August 2, 2017  |  Cytobank, DROP, Education, viSNE  |  By  |  0 Comments

Understanding Sample Heterogeneity from RNA-seq Data
with DROP + viSNE

As scientists we often want to understand the heterogeneity in a group of samples across multiple biomarkers, whether those are cell populations and their functional protein expression or RNA transcripts. With Cytobank’s upcoming DROP feature, you can build your understanding of this sample heterogeneity using many new data types!

In this example, we’ll show you how you can use viSNE in Cytobank to separate primary tumor tissue samples and paired normal tissue samples from subjects with 5 different kidney cancers based on bulk RNA-seq data from The Cancer Genome Atlas project.

We downloaded FPKM data from TCGA for 1011 samples from 5 different types of kidney cancers, as well as matched normal tissue samples for 139 of the subjects. The tumors ranged from stage I to stage IV, and subjects varied by age, gender, and whether they were living when the sample was taken. We chose the 806 most variable genes to “DROP” into Cytobank.

In Cytobank, we applied viSNE to arcsinh-transformed transcript data and found that the primary tumor samples were grouped by disease type (Figure 1, left), but the normal tissue samples from individuals with all disease types were grouped together in a separate island (Figure 1, right).

Figure 1. viSNE picks groups of different disease and normal tissue samples based on their expression signatures across all 806 transcripts at once.
Figure 1. viSNE picks groups of different disease and normal tissue samples based on their expression signatures across all 806 transcripts at once.

 

Coloring by channel (marker), we can see that markers are expressed only in certain clusters of these samples (Figure 2).

Figure 2. Markers are differentially expressed in certain groups of samples. IGF2 and CA9 are expressed only in Wilms Tumor and Renal Clear Cell Carcinoma, respectively. In contrast, EPCAM has lower expression in all of the tumor samples than the normal tissue samples, and MET is expressed in all of the tumor samples aside from Wilms Tumor.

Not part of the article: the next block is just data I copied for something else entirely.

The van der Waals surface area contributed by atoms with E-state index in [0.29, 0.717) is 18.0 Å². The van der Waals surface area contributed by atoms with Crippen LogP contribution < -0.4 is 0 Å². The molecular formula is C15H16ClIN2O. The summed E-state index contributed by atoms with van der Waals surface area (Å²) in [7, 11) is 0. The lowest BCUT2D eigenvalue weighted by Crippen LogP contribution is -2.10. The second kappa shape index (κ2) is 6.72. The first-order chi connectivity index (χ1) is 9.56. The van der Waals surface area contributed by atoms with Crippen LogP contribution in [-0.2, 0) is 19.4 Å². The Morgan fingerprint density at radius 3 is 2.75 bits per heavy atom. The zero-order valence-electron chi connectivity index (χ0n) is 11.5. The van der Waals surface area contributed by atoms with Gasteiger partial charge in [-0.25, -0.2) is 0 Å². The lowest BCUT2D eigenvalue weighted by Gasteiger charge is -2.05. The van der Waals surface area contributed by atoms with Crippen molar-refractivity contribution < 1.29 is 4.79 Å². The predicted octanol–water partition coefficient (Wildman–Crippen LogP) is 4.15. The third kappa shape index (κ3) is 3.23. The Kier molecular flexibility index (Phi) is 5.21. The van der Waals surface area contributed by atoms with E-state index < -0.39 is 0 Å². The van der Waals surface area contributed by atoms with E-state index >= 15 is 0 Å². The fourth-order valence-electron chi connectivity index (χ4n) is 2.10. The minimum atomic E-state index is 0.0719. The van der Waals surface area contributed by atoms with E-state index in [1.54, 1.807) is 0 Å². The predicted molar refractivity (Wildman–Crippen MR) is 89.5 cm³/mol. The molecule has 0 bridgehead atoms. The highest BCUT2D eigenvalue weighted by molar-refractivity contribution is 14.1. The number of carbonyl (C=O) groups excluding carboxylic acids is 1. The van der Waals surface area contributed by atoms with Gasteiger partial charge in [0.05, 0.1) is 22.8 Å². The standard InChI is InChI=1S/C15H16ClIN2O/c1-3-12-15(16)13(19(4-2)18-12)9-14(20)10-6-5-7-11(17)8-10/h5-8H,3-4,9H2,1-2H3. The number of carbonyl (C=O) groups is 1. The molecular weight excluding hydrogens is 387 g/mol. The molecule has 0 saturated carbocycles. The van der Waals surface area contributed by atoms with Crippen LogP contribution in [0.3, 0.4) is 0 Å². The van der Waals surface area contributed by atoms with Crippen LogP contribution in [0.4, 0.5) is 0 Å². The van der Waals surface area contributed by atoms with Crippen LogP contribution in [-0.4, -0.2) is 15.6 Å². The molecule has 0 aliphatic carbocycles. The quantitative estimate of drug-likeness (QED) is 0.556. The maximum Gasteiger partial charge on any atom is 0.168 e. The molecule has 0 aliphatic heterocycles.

Figure 2. Markers are differentially expressed in certain groups of samples. IGF2 and CA9 are expressed only in Wilms Tumor and Renal Clear Cell Carcinoma, respectively. In contrast, EPCAM has lower expression in all of the tumor samples than the normal tissue samples, and MET is expressed in all of the tumor samples aside from Wilms Tumor.

 

RNA-seq data is only one of many ‘bulk’ biomarker measurements you might want to use to understand sample heterogeneity. How will you know whether you can analyze your other data types with DROP and viSNE? Good candidate ‘bulk’ data sets will have:

  • Around 100+ samples to compare
  • Measurements that are continuous like transcript levels, cell population abundances, or methylation detection levels (although there is some evidence that discrete genotype data can be analyzed with viSNE, too!)
  • Been filtered down to ~800 biomarkers that are most interesting for looking at sample heterogeneity (e.g. most variable, as in this example)

DROP will be shipping this month to Enterprise servers!